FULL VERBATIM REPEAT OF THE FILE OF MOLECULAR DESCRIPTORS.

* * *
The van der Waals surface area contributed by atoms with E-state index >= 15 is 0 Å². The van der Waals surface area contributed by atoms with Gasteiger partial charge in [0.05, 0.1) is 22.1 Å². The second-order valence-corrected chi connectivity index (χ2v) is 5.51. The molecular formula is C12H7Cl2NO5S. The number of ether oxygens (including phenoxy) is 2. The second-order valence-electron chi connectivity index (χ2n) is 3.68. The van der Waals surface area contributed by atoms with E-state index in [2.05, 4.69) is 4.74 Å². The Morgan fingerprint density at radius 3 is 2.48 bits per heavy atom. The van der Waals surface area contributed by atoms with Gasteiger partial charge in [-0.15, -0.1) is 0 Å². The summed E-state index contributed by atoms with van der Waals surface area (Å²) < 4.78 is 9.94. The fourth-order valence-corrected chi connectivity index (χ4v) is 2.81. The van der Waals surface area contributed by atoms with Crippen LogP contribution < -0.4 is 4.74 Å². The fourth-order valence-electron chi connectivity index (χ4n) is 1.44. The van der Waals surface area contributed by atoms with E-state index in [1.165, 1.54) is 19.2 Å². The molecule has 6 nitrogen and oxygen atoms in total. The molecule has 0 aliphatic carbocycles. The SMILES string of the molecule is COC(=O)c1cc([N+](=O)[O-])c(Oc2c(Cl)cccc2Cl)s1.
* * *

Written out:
The van der Waals surface area contributed by atoms with E-state index >= 15 is 0 Å². The van der Waals surface area contributed by atoms with Gasteiger partial charge in [0.05, 0.1) is 22.1 Å². The second-order valence-corrected chi connectivity index (χ2v) is 5.51. The molecular formula is C12H7Cl2NO5S. The number of ether oxygens (including phenoxy) is 2. The second-order valence-electron chi connectivity index (χ2n) is 3.68. The van der Waals surface area contributed by atoms with E-state index in [2.05, 4.69) is 4.74 Å². The Morgan fingerprint density at radius 3 is 2.48 bits per heavy atom. The van der Waals surface area contributed by atoms with Gasteiger partial charge in [-0.15, -0.1) is 0 Å². The summed E-state index contributed by atoms with van der Waals surface area (Å²) < 4.78 is 9.94. The fourth-order valence-corrected chi connectivity index (χ4v) is 2.81. The van der Waals surface area contributed by atoms with Crippen LogP contribution < -0.4 is 4.74 Å². The fourth-order valence-electron chi connectivity index (χ4n) is 1.44. The van der Waals surface area contributed by atoms with E-state index in [1.165, 1.54) is 19.2 Å². The molecule has 6 nitrogen and oxygen atoms in total. The molecule has 0 aliphatic carbocycles. The SMILES string of the molecule is COC(=O)c1cc([N+](=O)[O-])c(Oc2c(Cl)cccc2Cl)s1.